Gregory Bateson has some of the pieces, a vague outline of The Sacred, and a couple of handles: “The Pattern That Connects” and “A Necessary Unity”. He understood things in terms of feedback loops, and was most interested in systems controlled by feedback, particularly informational feedback, as opposed to those controlled by mere physics, chemistry, and thermodynamics. He talked about evolution and the mind, how both are driven by feedback, and how evolution gives rise to mindfulness, both in the large scale of biology and the small scale of the workings of your own brain. (I’m crudely summarizing some fairly subtle ideas; expounding on Bateson is far beyond the scope of my rambling here.)
The Anchoress is a regular read of mine, precisely because she’s the exemplar of people I know seeking the Numinous, and doing their best to live their lives accordingly. She, too, subscribes to a pack of nonsense, but somehow sees through it to the truth it shrouds about how we should live our lives with love and grace. Her view even makes sense of transubstantiation.
And today, Instapunk in his agony shines light on another small but crucial facet:
What is with this idiotic notion that Nature is good and Mankind is bad? Fact is, Nature is cruel, even demonstrably vicious, and Mankind is, uh, more kind than not. That’s why Mankind has prospered and proliferated. DUH. Consider this: Christianity is the biggest ever departure from Nature. Its central premise is that we all matter. Odd. Wrong? Perhaps. But absolutely right in human terms. It has led to the extension of human thought, lifespans, and a kind of beauty and accomplishment no other culture has ever dreamed of. No other kind of human philosophy has produced such sheer gorgeousness. Now we are being asked to regard ourselves as vile, a scientifically verifiable pollution on the face of the earth, something akin to the AIDS virus. The President of the United States subscribes to this view. Let me repeat that. The President of the United States subscribes to this view.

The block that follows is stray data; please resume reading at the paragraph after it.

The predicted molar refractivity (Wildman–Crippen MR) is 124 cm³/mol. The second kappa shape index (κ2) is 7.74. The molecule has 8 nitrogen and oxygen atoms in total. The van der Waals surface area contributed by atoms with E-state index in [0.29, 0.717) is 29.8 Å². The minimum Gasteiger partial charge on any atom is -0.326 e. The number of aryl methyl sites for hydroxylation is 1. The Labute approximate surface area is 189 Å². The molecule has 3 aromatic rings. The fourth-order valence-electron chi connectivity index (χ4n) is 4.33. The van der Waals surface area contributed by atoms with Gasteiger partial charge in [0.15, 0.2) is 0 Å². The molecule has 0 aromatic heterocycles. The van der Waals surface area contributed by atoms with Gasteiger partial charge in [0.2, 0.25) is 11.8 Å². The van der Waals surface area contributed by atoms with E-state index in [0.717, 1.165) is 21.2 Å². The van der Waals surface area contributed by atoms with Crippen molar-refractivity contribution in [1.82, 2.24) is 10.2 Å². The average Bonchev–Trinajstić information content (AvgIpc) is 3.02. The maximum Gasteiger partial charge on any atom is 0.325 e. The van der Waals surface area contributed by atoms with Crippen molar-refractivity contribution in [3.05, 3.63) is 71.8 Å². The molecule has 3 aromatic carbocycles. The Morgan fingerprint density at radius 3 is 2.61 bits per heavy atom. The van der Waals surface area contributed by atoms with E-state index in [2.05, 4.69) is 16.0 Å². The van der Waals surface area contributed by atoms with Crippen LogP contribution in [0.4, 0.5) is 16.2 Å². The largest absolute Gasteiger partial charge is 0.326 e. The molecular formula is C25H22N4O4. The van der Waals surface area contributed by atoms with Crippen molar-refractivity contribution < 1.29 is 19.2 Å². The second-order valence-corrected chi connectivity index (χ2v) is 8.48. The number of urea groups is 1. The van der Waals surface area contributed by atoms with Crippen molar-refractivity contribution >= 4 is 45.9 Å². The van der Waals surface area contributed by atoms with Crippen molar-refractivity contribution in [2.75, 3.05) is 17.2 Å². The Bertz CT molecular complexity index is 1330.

While I am struggling on matters of faith, patriotism, and survival. My response? Fuck him and the horse he rode in on. The Split does matter. Not just because I’m going to die, but because we all know we’re going to die and we all still care about what happens after Human religion is by definition the Split with Nature, the proof that we are better than lions, hyenas, wolves, and black mambas. Most of us live every day with the proof — the species that remade themselves just for the privilege of living with us and acquired a moral sense along the way — dogs.
There. “We all matter.” Not that we’re all equally qualified. Not that we’re all entitled to equal outcomes. Not that we’re all just as good, or just as bad, as everyone else. But in some sense, we all matter, for good or ill, even in the face of the awful scale of Time, The Universe, and Everything, even God Itself, whatever It is. And we should all strive, as hard as we can, to lift each other up and away from Nature’s savage muck, away from superstition, and towards the numinous, the sacred.
Even though we create it, not the other way around.
Heinlein said it, and he didn’t mean it as compliment or blessing: “Thou Art God”.
[Christianity] has led to the extension of human thought, lifespans, and a kind of beauty and accomplishment no other culture has ever dreamed of.
What, exactly, in the scriptures, led to this?
I’m reminded of how our slave-owning founders, such as Jefferson, managed to produce the greatest framework for liberty ever devised.